Cayetano: MSMEs, businesses to benefit from CREATE Law

Published March 27, 2021, 10:24 AM

by Vanne Elaine Terrazola

Senator Pia Cayetano is confident that both small and big businesses will benefit from the Corporate Recovery and Tax Incentives for Enterprises or CREATE Law.

Sen. Pia Cayetano (Senate Public Relations & Information Bureau)

President Duterte signed on Friday, March 26, the Republic Act No. 11534, which lowers the corporate income tax (CIT) and rationalizes fiscal incentives.

“The news that my baby, the CREATE bill has been signed into law gives me a similar feeling as finishing a marathon and taking the bar exams and being told you passed,” Cayetano, head of the Senate Ways and Means Committee and sponsor of the measure in the upper chamber, said on social media Saturday, March 26.

“I am truly happy it’s been signed and relieved that it’s done,” she added, noting that the “highly-debated measure” was pushed 25 years ago.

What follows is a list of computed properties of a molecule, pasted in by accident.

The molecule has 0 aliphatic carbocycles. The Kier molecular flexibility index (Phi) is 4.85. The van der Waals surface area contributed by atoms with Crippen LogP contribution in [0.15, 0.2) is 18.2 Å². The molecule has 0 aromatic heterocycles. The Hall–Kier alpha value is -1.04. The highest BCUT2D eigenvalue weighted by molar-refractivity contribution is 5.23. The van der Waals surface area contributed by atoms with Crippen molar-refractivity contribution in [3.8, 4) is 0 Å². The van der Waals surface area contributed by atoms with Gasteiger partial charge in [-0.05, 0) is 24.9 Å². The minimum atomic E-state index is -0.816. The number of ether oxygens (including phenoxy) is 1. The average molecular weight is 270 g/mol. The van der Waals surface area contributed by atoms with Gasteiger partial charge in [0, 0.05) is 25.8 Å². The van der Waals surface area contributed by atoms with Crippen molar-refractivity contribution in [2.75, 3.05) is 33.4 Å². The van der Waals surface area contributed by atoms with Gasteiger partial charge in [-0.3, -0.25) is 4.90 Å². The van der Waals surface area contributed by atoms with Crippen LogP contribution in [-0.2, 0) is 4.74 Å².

The lawmaker said: “I am confident that both big businesses and MSMEs (micro, small and medium enterprises) will benefit from this law. And that we will attract more investments in our eco-zones with better packages.”

The streamlined incentives provided in the law will also “ensure that the foregone government revenues translate into investments in critical industries, improving our product output in the value chain and providing jobs,” Cayetano said.

The CREATE law immediately reduces the CIT rate from the current 30 percent to 20 percent for MSMEs with a net taxable income below P5 million and total assets below P100 million; and 25 percent for other corporations.

It also reduces to one percent the Minimum Corporate Income Tax (MCIT), effective July 1, 2020 until June 30, 2023. After June 30, 2023, the MCIT will revert to two percent.

The law, among others, also includes exemptions on the imposition of value-added tax for medicines and personal protective equipment (PPE), as well as drugs and vaccines for novel coronavirus disease (COVID-19).

Duterte, however, vetoed nine provisions in the Congress-approved measure.